Note:  I keep chicken broth in zip lock bags in the freezer.  I make it anytime we have a whole chicken using the carcass, it is inexpensive to make, tastes so much better then what you buy at the store and you can control the amount of salt in it.

Chicken Broth

1 chicken carcass
1 carrot roughly chopped (no need to peel)
1 stalk of celery roughly chopped (including the greens on the top)
1 onion roughly chopped
8-10 cup of water
Freshly ground pepper

Place it all in a large stock pot, bring to a boil and simmer for 2 hours.  Place a strainer in a large bowl and carefully pour the stock in to remove the vegetables and bones.  Cool and separate into zip lock bags (I usually put 2 cups into each bag) place in the freezer and you are done!


Friday, January 18, 2013

Seafood Stew

When  I first started this cooking adventure I was a cooking chicken.  By that I mean that unless it was something I had made before or if trying a new recipe it had more than a few items and a short set of directions it was not going to be tried here.  Then I moved onto a few cooking websites and if it didn't have a lot of positive reviews it wouldn't be cooked here.  Well over the past year and a half I have certainly become more adventurous and much braver.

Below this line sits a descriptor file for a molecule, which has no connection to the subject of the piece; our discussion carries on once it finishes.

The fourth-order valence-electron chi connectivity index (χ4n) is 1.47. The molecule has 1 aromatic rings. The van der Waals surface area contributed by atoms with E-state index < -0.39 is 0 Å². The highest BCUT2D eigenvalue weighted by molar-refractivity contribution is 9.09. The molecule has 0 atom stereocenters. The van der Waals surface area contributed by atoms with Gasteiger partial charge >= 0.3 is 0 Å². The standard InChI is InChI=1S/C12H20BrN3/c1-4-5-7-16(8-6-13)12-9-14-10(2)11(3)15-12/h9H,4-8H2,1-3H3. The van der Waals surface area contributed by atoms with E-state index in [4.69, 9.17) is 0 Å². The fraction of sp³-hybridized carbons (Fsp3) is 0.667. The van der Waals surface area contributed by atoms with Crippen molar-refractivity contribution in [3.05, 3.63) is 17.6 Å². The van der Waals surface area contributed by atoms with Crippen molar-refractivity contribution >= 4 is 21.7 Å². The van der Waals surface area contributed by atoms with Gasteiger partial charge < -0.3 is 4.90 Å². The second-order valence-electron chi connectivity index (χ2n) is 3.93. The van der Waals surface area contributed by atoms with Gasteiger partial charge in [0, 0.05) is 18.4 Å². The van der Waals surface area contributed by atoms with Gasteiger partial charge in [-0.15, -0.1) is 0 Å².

What brings all this to mind is yesterday's dinner.  Michael was talking about making some type of a fish soup, we talked about what we would like in it (red sauce or white sauce, what vegetables, what kinds of fish).  Once we had decided on the preliminaries off to the Internet we both went each with an idea of what we were looking for.  We came up with a combination of tastes from two different recipes and two different chefs.  Earlier in my cooking journey I would have had to stay exactly with the recipe and heavens forbid there was not every item called for in the pantry, that recipe would have been out the window!  So here is (to the best of my recollection) a combination of Emeril and Ina's seafood stew!

Seafood Stew

1 Tbls olive oil
1 Tbls butter
1 carrot diced
1 stalk celery diced
1 medium onion diced
2 cloves of garlic minced
1/2 cup diced green pepper
6 small red potatoes cut in small pieces
Cayenne pepper
2 cups seafood stock
1 can diced tomatoes